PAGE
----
Conducting Experiments in the Garden

| 7/14/2016 10:09:00 AM

Tags: beginning gardening, garden planning, organic pest control, raised bed gardening, pumpkins, squash, zucchini, cloches, season extension, Rachel Stutts, California,

For all those current gardeners as well as potential gardeners out there, the surefire way to learn how to garden is by conducting experiments — by setting a hypothesis, testing it, and recording your results. Then doing this over and over.

Although you may hear the term "master gardener", there is no one right way to grow your garden. No two gardens are even the same. Soil conditions, climate and micro-climates, the preponderance of pests and many other factors all can vary widely from one person's garden to another's.

While it is great to get tips from your neighbors or from the plethora of information online, you will not truly know if something will or won't work for you until you get out there and try it for yourself. Conducting mini-experiments around your garden also increases the fun factor and keeps every growing season interesting.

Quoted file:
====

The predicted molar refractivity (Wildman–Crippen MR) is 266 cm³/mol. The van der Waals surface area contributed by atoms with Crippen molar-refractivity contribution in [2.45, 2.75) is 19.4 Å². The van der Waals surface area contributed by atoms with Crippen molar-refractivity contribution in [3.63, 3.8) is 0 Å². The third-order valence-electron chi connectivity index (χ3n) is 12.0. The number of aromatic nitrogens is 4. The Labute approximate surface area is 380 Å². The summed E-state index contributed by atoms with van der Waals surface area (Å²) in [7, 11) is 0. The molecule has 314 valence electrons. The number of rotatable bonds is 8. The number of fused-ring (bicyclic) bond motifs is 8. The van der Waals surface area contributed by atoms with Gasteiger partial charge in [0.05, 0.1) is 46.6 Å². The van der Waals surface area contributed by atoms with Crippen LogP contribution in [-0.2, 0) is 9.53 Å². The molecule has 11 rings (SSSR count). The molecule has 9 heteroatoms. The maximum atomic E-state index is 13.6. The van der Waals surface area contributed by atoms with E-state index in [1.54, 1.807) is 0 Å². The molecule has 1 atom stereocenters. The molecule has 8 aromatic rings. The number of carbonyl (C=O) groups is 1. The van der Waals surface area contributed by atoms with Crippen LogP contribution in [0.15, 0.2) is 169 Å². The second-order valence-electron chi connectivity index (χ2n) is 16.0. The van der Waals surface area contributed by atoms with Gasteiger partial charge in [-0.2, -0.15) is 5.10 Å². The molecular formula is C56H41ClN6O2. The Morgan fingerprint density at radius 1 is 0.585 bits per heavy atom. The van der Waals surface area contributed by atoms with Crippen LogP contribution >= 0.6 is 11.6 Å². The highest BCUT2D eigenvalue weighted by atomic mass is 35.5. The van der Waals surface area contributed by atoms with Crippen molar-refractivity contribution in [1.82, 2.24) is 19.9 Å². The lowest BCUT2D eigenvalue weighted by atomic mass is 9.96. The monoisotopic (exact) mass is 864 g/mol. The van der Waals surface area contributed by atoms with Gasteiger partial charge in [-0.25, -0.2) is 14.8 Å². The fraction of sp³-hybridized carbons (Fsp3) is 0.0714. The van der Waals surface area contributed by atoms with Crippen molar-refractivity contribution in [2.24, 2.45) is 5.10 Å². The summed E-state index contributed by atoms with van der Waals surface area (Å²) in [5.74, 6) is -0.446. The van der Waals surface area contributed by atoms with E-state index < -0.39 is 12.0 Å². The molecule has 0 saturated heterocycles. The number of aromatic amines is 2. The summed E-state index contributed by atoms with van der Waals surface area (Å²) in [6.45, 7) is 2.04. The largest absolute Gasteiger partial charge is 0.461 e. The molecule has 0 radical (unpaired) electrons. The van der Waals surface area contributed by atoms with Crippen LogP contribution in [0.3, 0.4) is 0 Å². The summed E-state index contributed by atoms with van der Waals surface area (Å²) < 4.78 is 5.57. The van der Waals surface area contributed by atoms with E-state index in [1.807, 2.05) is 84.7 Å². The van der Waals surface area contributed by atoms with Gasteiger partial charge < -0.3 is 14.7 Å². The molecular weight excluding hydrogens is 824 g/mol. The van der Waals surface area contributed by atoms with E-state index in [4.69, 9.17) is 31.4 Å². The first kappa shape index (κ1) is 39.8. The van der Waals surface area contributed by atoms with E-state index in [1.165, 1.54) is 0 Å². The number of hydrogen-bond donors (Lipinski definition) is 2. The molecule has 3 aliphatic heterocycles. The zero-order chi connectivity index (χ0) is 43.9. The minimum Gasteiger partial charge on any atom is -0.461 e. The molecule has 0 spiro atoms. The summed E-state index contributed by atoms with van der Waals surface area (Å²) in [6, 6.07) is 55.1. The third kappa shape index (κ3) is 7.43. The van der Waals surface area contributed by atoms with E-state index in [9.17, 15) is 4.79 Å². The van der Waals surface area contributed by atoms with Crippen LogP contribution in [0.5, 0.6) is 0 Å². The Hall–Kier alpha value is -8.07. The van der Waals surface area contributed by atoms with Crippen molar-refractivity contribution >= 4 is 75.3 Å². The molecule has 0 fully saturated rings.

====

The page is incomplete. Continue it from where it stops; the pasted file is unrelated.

For me, since this is only my third or fourth year growing any type of vegetable garden, most everything I do is an experiment. To help inspire you toward selecting and conducting some experiments of your own, I'm listing a few of mine.

Grow Zucchini or Summer Squash Vertically

Zucchini and summer squash are some of the easiest vegetables for beginning gardeners, but I thought I would change it up a bit this year. I was intrigued by some blog posts about growing squash vertically.

I got my tomato cage, staked it around my zucchini seedling and started training the leaves up through the cage. I left the yellow squash un-caged as the "control" to my experiment, so I can compare the one grown vertically to the other. I like how the cage keeps the plant from meandering out of the garden bed and into the pathways, but I also noticed how the birds love to perch on the wire of the cage. They have really torn up the leaves of the zucchini plant.

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